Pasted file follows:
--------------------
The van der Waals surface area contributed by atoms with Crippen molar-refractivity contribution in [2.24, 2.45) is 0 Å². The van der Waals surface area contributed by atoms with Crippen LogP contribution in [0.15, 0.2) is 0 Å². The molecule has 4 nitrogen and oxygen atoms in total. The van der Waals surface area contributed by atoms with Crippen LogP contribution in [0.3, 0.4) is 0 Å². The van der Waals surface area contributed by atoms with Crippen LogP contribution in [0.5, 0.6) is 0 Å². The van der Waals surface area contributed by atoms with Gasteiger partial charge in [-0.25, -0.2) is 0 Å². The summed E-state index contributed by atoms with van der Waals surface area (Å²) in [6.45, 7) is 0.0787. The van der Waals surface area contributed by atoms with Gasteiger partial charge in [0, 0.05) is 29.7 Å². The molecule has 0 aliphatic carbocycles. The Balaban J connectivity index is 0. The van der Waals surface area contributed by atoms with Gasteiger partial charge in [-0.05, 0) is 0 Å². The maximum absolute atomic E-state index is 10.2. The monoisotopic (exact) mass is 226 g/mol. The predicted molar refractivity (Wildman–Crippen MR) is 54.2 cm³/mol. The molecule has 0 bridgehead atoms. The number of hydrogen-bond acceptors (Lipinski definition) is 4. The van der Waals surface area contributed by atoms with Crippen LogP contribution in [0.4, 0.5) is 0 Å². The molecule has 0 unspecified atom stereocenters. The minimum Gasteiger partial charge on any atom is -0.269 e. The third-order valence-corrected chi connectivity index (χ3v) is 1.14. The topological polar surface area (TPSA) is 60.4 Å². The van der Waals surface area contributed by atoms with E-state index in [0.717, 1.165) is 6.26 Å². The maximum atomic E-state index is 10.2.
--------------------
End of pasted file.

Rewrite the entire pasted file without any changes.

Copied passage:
The van der Waals surface area contributed by atoms with Crippen molar-refractivity contribution in [2.24, 2.45) is 0 Å². The van der Waals surface area contributed by atoms with Crippen LogP contribution in [0.15, 0.2) is 0 Å². The molecule has 4 nitrogen and oxygen atoms in total. The van der Waals surface area contributed by atoms with Crippen LogP contribution in [0.3, 0.4) is 0 Å². The van der Waals surface area contributed by atoms with Crippen LogP contribution in [0.5, 0.6) is 0 Å². The van der Waals surface area contributed by atoms with Gasteiger partial charge in [-0.25, -0.2) is 0 Å². The summed E-state index contributed by atoms with van der Waals surface area (Å²) in [6.45, 7) is 0.0787. The van der Waals surface area contributed by atoms with Gasteiger partial charge in [0, 0.05) is 29.7 Å². The molecule has 0 aliphatic carbocycles. The Balaban J connectivity index is 0. The van der Waals surface area contributed by atoms with Gasteiger partial charge in [-0.05, 0) is 0 Å². The maximum absolute atomic E-state index is 10.2. The monoisotopic (exact) mass is 226 g/mol. The predicted molar refractivity (Wildman–Crippen MR) is 54.2 cm³/mol. The molecule has 0 bridgehead atoms. The number of hydrogen-bond acceptors (Lipinski definition) is 4. The van der Waals surface area contributed by atoms with Crippen LogP contribution in [0.4, 0.5) is 0 Å². The molecule has 0 unspecified atom stereocenters. The minimum Gasteiger partial charge on any atom is -0.269 e. The third-order valence-corrected chi connectivity index (χ3v) is 1.14. The topological polar surface area (TPSA) is 60.4 Å². The van der Waals surface area contributed by atoms with E-state index in [0.717, 1.165) is 6.26 Å². The maximum atomic E-state index is 10.2.